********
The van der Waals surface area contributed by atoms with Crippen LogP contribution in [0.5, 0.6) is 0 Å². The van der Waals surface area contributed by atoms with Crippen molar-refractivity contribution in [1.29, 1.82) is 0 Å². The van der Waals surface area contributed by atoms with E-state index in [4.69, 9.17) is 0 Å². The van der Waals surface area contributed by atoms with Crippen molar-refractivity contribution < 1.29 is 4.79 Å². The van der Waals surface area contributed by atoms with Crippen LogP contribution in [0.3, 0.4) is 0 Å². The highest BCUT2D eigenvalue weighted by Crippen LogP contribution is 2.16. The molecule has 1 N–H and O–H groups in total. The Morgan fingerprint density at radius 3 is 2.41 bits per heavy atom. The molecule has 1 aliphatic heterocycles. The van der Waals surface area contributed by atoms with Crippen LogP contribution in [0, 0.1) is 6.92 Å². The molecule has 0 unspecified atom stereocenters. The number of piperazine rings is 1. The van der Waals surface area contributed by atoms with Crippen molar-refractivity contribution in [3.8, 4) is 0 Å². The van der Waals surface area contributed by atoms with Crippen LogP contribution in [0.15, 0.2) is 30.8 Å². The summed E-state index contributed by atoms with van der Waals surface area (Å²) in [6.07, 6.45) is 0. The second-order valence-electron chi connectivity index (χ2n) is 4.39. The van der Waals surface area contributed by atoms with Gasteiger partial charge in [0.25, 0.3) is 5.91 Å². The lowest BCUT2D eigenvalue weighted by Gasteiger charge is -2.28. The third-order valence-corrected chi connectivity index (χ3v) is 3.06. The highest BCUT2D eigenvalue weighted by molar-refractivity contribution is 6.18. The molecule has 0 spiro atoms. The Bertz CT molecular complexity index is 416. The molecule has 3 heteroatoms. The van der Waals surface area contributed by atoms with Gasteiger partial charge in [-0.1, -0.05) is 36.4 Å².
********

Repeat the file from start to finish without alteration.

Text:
The van der Waals surface area contributed by atoms with Crippen LogP contribution in [0.5, 0.6) is 0 Å². The van der Waals surface area contributed by atoms with Crippen molar-refractivity contribution in [1.29, 1.82) is 0 Å². The van der Waals surface area contributed by atoms with E-state index in [4.69, 9.17) is 0 Å². The van der Waals surface area contributed by atoms with Crippen molar-refractivity contribution < 1.29 is 4.79 Å². The van der Waals surface area contributed by atoms with Crippen LogP contribution in [0.3, 0.4) is 0 Å². The highest BCUT2D eigenvalue weighted by Crippen LogP contribution is 2.16. The molecule has 1 N–H and O–H groups in total. The Morgan fingerprint density at radius 3 is 2.41 bits per heavy atom. The molecule has 1 aliphatic heterocycles. The van der Waals surface area contributed by atoms with Crippen LogP contribution in [0, 0.1) is 6.92 Å². The molecule has 0 unspecified atom stereocenters. The number of piperazine rings is 1. The van der Waals surface area contributed by atoms with Crippen molar-refractivity contribution in [3.8, 4) is 0 Å². The van der Waals surface area contributed by atoms with Crippen LogP contribution in [0.15, 0.2) is 30.8 Å². The summed E-state index contributed by atoms with van der Waals surface area (Å²) in [6.07, 6.45) is 0. The second-order valence-electron chi connectivity index (χ2n) is 4.39. The van der Waals surface area contributed by atoms with Gasteiger partial charge in [0.25, 0.3) is 5.91 Å². The lowest BCUT2D eigenvalue weighted by Gasteiger charge is -2.28. The third-order valence-corrected chi connectivity index (χ3v) is 3.06. The highest BCUT2D eigenvalue weighted by molar-refractivity contribution is 6.18. The molecule has 0 spiro atoms. The Bertz CT molecular complexity index is 416. The molecule has 3 heteroatoms. The van der Waals surface area contributed by atoms with Gasteiger partial charge in [-0.1, -0.05) is 36.4 Å².